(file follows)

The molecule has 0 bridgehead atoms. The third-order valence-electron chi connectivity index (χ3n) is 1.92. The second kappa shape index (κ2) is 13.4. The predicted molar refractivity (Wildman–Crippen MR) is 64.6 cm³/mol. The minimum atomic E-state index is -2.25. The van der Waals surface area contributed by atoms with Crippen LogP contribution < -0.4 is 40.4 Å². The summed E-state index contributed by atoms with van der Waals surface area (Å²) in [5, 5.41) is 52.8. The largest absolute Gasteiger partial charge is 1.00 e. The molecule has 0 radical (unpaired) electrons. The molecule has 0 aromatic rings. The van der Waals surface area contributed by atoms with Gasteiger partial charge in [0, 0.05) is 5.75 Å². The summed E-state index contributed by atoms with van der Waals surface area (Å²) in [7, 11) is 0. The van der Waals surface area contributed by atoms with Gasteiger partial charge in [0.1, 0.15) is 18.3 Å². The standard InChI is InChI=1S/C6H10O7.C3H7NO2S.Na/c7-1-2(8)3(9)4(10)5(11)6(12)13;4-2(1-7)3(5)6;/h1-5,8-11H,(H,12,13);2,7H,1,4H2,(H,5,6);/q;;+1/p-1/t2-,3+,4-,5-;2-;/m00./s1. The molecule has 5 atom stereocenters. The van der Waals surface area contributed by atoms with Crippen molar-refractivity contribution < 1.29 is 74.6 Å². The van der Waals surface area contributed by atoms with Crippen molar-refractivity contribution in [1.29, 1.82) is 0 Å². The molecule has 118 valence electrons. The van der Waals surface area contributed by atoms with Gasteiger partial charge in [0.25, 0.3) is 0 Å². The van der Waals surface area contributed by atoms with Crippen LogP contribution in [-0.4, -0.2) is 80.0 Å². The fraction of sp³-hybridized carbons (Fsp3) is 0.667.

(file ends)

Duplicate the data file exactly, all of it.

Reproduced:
The molecule has 0 bridgehead atoms. The third-order valence-electron chi connectivity index (χ3n) is 1.92. The second kappa shape index (κ2) is 13.4. The predicted molar refractivity (Wildman–Crippen MR) is 64.6 cm³/mol. The minimum atomic E-state index is -2.25. The van der Waals surface area contributed by atoms with Crippen LogP contribution < -0.4 is 40.4 Å². The summed E-state index contributed by atoms with van der Waals surface area (Å²) in [5, 5.41) is 52.8. The largest absolute Gasteiger partial charge is 1.00 e. The molecule has 0 radical (unpaired) electrons. The molecule has 0 aromatic rings. The van der Waals surface area contributed by atoms with Gasteiger partial charge in [0, 0.05) is 5.75 Å². The summed E-state index contributed by atoms with van der Waals surface area (Å²) in [7, 11) is 0. The van der Waals surface area contributed by atoms with Gasteiger partial charge in [0.1, 0.15) is 18.3 Å². The standard InChI is InChI=1S/C6H10O7.C3H7NO2S.Na/c7-1-2(8)3(9)4(10)5(11)6(12)13;4-2(1-7)3(5)6;/h1-5,8-11H,(H,12,13);2,7H,1,4H2,(H,5,6);/q;;+1/p-1/t2-,3+,4-,5-;2-;/m00./s1. The molecule has 5 atom stereocenters. The van der Waals surface area contributed by atoms with Crippen molar-refractivity contribution < 1.29 is 74.6 Å². The van der Waals surface area contributed by atoms with Crippen molar-refractivity contribution in [1.29, 1.82) is 0 Å². The molecule has 118 valence electrons. The van der Waals surface area contributed by atoms with Gasteiger partial charge in [0.25, 0.3) is 0 Å². The van der Waals surface area contributed by atoms with Crippen LogP contribution in [-0.4, -0.2) is 80.0 Å². The fraction of sp³-hybridized carbons (Fsp3) is 0.667.